I’m looking an efficient way to identify common keys of two `HashMap`

objects. One way would be to call `hashKeys`

on both and calculate the intersection. However this has n^2 complexity. The other way it to iterate through one, and for each key use `get`

to determine whether the key is in the second hash.

Here is the best way I can find to do this. It’s ugly because I’m simply returning `None`

from the flatMap to avoid accumulating a sequence.

```
def mapCommon[A,B](m1:HashMap[A,B], m2:HashMap[A,B], f:(A,B,B)=>Unit):Unit = {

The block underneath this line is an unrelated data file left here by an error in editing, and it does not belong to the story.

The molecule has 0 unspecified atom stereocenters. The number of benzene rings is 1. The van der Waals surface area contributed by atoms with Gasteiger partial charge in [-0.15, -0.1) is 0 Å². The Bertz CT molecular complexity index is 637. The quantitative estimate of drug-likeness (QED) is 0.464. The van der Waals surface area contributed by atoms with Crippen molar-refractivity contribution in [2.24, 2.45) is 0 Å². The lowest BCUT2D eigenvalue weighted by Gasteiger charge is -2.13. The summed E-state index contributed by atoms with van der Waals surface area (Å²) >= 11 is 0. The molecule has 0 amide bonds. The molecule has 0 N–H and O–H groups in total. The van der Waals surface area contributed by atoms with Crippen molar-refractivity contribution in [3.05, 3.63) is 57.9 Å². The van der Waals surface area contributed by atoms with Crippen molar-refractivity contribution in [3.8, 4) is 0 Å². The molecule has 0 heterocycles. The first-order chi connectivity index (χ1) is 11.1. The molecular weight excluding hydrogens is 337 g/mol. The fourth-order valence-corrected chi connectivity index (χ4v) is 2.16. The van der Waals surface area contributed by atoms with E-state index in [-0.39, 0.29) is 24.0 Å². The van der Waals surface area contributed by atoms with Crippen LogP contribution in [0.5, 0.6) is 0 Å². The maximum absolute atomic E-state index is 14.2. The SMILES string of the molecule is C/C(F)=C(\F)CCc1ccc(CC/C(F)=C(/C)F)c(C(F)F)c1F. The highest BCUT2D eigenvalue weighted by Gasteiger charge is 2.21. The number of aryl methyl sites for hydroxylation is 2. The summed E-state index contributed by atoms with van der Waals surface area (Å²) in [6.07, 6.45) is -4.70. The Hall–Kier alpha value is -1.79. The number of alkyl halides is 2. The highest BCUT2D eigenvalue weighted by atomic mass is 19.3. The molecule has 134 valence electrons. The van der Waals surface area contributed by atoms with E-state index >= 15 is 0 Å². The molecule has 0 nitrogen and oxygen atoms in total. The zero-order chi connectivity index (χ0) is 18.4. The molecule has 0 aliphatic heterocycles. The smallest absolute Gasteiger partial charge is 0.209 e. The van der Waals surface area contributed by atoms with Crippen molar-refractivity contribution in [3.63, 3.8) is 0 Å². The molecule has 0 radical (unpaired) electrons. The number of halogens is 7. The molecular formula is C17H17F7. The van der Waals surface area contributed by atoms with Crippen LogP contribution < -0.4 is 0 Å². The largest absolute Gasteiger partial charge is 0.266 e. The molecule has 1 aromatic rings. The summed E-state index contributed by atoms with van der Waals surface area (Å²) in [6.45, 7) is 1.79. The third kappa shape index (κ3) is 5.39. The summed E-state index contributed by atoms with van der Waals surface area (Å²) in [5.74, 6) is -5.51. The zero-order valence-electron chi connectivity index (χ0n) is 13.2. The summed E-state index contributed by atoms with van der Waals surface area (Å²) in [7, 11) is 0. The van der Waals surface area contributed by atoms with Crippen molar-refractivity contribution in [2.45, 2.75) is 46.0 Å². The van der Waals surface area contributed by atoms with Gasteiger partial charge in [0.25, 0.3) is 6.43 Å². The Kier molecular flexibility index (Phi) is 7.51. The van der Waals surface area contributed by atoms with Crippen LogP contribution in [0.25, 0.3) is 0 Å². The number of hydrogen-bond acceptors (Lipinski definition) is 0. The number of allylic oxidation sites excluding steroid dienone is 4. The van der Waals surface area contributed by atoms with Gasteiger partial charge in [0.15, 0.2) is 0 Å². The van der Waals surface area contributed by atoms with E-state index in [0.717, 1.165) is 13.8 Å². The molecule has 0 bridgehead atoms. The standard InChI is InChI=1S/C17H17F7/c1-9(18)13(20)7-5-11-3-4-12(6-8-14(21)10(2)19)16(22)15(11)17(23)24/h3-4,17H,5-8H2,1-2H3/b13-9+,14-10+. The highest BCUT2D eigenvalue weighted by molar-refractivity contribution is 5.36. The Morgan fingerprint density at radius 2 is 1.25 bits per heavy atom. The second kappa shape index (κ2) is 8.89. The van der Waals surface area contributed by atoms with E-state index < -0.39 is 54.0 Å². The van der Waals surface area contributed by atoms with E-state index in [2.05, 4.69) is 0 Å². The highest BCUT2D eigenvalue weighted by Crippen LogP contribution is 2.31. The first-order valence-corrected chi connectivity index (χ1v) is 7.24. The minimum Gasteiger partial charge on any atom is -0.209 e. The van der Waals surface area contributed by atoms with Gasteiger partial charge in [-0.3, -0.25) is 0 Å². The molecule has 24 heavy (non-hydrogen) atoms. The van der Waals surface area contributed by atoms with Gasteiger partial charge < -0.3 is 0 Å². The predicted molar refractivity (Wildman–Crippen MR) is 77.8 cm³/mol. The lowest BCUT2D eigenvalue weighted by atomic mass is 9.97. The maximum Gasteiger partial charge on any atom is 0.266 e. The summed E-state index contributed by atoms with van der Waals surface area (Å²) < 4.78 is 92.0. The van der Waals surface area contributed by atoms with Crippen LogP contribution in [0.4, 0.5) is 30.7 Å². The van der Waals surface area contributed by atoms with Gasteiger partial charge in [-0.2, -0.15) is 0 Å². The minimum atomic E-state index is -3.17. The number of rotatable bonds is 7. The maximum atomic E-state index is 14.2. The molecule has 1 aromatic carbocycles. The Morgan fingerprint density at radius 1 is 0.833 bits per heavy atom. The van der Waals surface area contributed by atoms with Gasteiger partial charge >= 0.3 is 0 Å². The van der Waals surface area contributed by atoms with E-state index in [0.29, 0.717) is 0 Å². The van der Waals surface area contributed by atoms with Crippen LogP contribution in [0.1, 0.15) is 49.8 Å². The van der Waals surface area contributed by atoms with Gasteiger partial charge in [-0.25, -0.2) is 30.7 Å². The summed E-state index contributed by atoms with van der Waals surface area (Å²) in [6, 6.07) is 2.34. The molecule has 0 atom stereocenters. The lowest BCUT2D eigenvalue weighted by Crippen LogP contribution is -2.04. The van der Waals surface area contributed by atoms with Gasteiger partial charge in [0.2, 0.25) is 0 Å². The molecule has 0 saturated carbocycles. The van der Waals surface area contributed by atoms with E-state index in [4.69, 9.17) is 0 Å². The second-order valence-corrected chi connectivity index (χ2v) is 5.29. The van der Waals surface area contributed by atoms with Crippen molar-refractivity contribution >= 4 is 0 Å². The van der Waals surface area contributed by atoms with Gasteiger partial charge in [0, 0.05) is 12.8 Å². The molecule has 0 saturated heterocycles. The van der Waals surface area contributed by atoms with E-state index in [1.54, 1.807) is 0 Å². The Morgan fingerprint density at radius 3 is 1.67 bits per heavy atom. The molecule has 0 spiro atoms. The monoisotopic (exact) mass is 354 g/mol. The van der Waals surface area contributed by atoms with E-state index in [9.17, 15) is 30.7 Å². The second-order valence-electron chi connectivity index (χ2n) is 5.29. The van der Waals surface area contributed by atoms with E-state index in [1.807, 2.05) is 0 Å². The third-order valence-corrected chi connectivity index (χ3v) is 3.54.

m1.flatMap { case (k, v1) =>
m2.get(k).flatMap { v2 =>
f(k, v1, v2)
None
}
}
}
```

An alternate implementation which unfortunately accumulates a sequence just to throw it away is the following. It is more readable, in my opinion, but inefficient.

```
def mapCommon_alternate[A,B](m1:HashMap[A,B], m2:HashMap[A,B], f:(A,B,B)=>Unit):Unit = {
for{
(k,v1) <- m1
v2 <- m2.get(k)
} yield f(k,v1,v2)
}
```

it would be nice If I could ask the for expander to expand the inner most loop into a `flatMap`

rather than a `map`

, then I could do the following.

```
def mapCommon_alternate[A,B](m1:HashMap[A,B], m2:HashMap[A,B], f:(A,B,B)=>Unit):Unit = {
for{
(k,v1) <- m1
v2 <- m2.get(k)
_ = f(k,v1,v2)
} yield None // flatMap me rather than map
}
```